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I’m sensitive to Jewish prejudice against Christians because I married one. After my future wife met my family 28 years ago, and my father kept referring to her as Brenda Frazier (an airhead deb who drank herself to death), she said, “I’ve always known about anti-Semitism; I never knew about anti- anti-semitism.” Christians were the Other for my family; and we never differentiated among them.

So I can’t help calling attention to Eli Valley’s cartoon about evangelical voters in Alabama ahead of the Roy Moore-Doug Jones election last Tuesday. I have the greatest respect for Valley as someone who paid the price for taking on the Jewish establishment over its mindless support for Israel (he does it again this week), but here he is reducing all evangelicals to the very worst attitudes of some of them, ignorance and racism and Islamophobia, and using religious imagery to do so. When people do this to Muslims over support for Islamist terrorists or Jews over parasitical financiers, we call it Islamophobic or anti-Semitic. This is anti-Christian.

Myself, I have very little idea what Christian evangelicals think, or are like. I’m sure that A Lot of them are intolerant narrow-minded people (just like A Lot of Jews are Zionists, and support a militant ethnocratic state). But Shibley Telhami’s polling tells us that the community is somewhat varied. Evangelicals were for recognizing Jerusalem as the capital of Israel by 53-40, he said. Not an overwhelming number. Telhami’s Pool of evangelical voters is made up of Evangelical Christians and Born-Again Christians; and most of the born-agains are Democrats, he says. So that means a good number of Doug Jones’s white voters were probably born-again Christians (though, yes, he lost the white vote, 70-30). How many secular east coast journalists even know what born-again or evangelical mean?

Recently Phil Giraldi got fired by the American Conservative for reducing all Jews to warmongers in an article titled, “America’s Jews Are Driving America’s Wars.” There’s obviously something to be said for Giraldi’s argument: neocons have driven wars recently; neocons came out of the Jewish community and most of them are Jewish; they want Israel the occupying democracy to be the model for American conduct; and Jews have considerable power in the new establishment. But then most Jews opposed the Iraq war, etc. Journalists should differentiate among Christians in the same way.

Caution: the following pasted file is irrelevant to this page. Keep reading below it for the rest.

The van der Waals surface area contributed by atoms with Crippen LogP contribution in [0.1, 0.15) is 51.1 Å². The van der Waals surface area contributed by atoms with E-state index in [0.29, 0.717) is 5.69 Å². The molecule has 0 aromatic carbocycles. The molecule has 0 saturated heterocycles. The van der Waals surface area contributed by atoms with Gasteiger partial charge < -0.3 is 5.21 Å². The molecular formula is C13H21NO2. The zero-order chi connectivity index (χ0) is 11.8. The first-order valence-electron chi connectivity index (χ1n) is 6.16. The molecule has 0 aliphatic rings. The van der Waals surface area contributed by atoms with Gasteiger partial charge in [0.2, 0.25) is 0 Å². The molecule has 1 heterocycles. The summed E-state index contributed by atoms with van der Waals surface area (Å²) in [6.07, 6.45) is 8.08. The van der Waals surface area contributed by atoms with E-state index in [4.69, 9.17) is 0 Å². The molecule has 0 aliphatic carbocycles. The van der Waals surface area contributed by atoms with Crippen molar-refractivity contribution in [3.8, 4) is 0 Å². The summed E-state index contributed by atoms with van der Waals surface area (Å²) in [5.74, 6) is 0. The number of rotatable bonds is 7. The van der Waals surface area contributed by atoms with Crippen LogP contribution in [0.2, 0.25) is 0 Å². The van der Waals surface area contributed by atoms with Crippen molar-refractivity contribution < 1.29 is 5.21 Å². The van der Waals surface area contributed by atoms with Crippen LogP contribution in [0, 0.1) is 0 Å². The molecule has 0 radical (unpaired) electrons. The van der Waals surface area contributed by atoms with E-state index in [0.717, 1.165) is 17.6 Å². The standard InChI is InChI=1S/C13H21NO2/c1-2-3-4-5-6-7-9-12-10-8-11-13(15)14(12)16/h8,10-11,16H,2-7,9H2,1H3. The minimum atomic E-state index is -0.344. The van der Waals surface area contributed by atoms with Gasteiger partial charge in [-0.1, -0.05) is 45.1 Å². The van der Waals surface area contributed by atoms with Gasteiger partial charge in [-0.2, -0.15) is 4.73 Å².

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Jewish anti-Christianism, like Christian anti-Semitism, is a vestige of a time when relations between Christians and Jews were much more hostile than they are now. These attitudes may still be passed down within families from one generation to the next, but the natural tendency is for them to die out… Read more »

How would Weiss present a more palatable ( to himself) cartoon to replace Valley’s which encapsulates the vile racism, hypocrisy and un-xian supremacism of the evangelical voters of Moore ( close finish to Jones) and Trump? I notice Weiss doesn’t object to Valley’s depiction of Moore and Trump. Trump’s presidency… Read more »

I like both you guys so it pains me to see this squabbling (even though I am not a socialist haha). My thoughts are first of all if Christians are offended by this then I agree it is problematic. But I also think that ‘evangelical’ is actually a phantom designation… Read more »

PHIL- “I’m sensitive to Jewish prejudice against Christians because I married one.” Just Christians? Common, Phil, all Gentiles are kind of lumped together as if all non-Jews were some sort of humongous affinity group rather than many smaller groups and individuals who have little feelings of kinship for their “fellow”… Read more »

I’m a Liberal Christian and I don’t find the cartoon anti-Christian. I have some friends and family members who identify as Evangelicals who might find it offensive; but none of them live in Alabama, so maybe not. For the past forty years, fundamentalist Christians have been trying to coopt the… Read more »